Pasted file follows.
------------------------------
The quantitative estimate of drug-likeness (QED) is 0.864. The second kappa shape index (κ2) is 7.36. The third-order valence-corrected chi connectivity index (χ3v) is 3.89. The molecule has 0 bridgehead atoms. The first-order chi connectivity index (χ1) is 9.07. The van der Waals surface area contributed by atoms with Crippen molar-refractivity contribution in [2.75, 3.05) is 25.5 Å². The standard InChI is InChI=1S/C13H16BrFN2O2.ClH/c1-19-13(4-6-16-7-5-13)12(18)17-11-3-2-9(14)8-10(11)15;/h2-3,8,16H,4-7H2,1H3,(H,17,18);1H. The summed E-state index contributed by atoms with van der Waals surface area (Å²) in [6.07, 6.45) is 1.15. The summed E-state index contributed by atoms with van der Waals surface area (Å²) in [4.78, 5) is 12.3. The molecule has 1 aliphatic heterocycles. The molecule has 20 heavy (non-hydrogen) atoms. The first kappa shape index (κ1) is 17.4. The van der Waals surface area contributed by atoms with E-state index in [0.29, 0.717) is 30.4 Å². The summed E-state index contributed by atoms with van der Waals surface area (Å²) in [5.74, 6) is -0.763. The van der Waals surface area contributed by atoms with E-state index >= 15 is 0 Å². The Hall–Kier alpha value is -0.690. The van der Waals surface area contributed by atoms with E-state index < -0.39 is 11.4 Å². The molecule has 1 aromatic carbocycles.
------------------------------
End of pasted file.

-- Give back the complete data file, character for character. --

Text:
The quantitative estimate of drug-likeness (QED) is 0.864. The second kappa shape index (κ2) is 7.36. The third-order valence-corrected chi connectivity index (χ3v) is 3.89. The molecule has 0 bridgehead atoms. The first-order chi connectivity index (χ1) is 9.07. The van der Waals surface area contributed by atoms with Crippen molar-refractivity contribution in [2.75, 3.05) is 25.5 Å². The standard InChI is InChI=1S/C13H16BrFN2O2.ClH/c1-19-13(4-6-16-7-5-13)12(18)17-11-3-2-9(14)8-10(11)15;/h2-3,8,16H,4-7H2,1H3,(H,17,18);1H. The summed E-state index contributed by atoms with van der Waals surface area (Å²) in [6.07, 6.45) is 1.15. The summed E-state index contributed by atoms with van der Waals surface area (Å²) in [4.78, 5) is 12.3. The molecule has 1 aliphatic heterocycles. The molecule has 20 heavy (non-hydrogen) atoms. The first kappa shape index (κ1) is 17.4. The van der Waals surface area contributed by atoms with E-state index in [0.29, 0.717) is 30.4 Å². The summed E-state index contributed by atoms with van der Waals surface area (Å²) in [5.74, 6) is -0.763. The van der Waals surface area contributed by atoms with E-state index >= 15 is 0 Å². The Hall–Kier alpha value is -0.690. The van der Waals surface area contributed by atoms with E-state index < -0.39 is 11.4 Å². The molecule has 1 aromatic carbocycles.